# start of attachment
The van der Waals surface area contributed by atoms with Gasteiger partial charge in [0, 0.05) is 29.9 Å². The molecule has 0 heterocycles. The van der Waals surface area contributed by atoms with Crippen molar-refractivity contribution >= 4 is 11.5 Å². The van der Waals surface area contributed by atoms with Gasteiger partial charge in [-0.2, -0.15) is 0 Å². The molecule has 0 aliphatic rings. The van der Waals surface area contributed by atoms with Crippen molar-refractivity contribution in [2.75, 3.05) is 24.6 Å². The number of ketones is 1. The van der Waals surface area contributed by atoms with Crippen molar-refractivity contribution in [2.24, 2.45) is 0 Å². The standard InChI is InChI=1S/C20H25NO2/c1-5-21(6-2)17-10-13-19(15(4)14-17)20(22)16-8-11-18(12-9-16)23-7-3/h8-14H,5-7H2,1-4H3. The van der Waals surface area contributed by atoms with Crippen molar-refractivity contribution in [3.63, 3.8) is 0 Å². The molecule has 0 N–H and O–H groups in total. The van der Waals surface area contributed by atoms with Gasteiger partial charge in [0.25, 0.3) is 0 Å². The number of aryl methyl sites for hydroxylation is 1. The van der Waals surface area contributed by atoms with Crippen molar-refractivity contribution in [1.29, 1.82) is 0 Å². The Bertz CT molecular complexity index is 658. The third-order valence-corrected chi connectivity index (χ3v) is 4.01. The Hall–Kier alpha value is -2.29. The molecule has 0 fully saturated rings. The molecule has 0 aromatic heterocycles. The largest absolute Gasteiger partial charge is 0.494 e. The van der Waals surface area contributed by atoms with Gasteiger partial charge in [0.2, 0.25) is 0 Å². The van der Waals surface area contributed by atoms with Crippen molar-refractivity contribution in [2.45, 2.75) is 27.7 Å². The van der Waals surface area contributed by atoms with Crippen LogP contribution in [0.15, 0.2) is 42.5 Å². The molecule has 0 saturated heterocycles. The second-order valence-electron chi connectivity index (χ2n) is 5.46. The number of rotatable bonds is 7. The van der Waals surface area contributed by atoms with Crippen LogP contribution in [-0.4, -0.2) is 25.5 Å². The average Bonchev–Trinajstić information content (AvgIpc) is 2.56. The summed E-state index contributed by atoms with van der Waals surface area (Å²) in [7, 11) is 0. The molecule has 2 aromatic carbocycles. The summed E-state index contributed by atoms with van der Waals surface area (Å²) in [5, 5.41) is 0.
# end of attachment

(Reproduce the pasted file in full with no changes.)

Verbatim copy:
The van der Waals surface area contributed by atoms with Gasteiger partial charge in [0, 0.05) is 29.9 Å². The molecule has 0 heterocycles. The van der Waals surface area contributed by atoms with Crippen molar-refractivity contribution >= 4 is 11.5 Å². The van der Waals surface area contributed by atoms with Gasteiger partial charge in [-0.2, -0.15) is 0 Å². The molecule has 0 aliphatic rings. The van der Waals surface area contributed by atoms with Crippen molar-refractivity contribution in [2.75, 3.05) is 24.6 Å². The number of ketones is 1. The van der Waals surface area contributed by atoms with Crippen molar-refractivity contribution in [2.24, 2.45) is 0 Å². The standard InChI is InChI=1S/C20H25NO2/c1-5-21(6-2)17-10-13-19(15(4)14-17)20(22)16-8-11-18(12-9-16)23-7-3/h8-14H,5-7H2,1-4H3. The van der Waals surface area contributed by atoms with Crippen molar-refractivity contribution in [3.63, 3.8) is 0 Å². The molecule has 0 N–H and O–H groups in total. The van der Waals surface area contributed by atoms with Gasteiger partial charge in [0.25, 0.3) is 0 Å². The number of aryl methyl sites for hydroxylation is 1. The van der Waals surface area contributed by atoms with Crippen molar-refractivity contribution in [1.29, 1.82) is 0 Å². The Bertz CT molecular complexity index is 658. The third-order valence-corrected chi connectivity index (χ3v) is 4.01. The Hall–Kier alpha value is -2.29. The molecule has 0 fully saturated rings. The molecule has 0 aromatic heterocycles. The largest absolute Gasteiger partial charge is 0.494 e. The van der Waals surface area contributed by atoms with Gasteiger partial charge in [0.2, 0.25) is 0 Å². The van der Waals surface area contributed by atoms with Crippen molar-refractivity contribution in [2.45, 2.75) is 27.7 Å². The van der Waals surface area contributed by atoms with Crippen LogP contribution in [0.15, 0.2) is 42.5 Å². The molecule has 0 saturated heterocycles. The second-order valence-electron chi connectivity index (χ2n) is 5.46. The number of rotatable bonds is 7. The van der Waals surface area contributed by atoms with Crippen LogP contribution in [-0.4, -0.2) is 25.5 Å². The average Bonchev–Trinajstić information content (AvgIpc) is 2.56. The summed E-state index contributed by atoms with van der Waals surface area (Å²) in [7, 11) is 0. The molecule has 2 aromatic carbocycles. The summed E-state index contributed by atoms with van der Waals surface area (Å²) in [5, 5.41) is 0.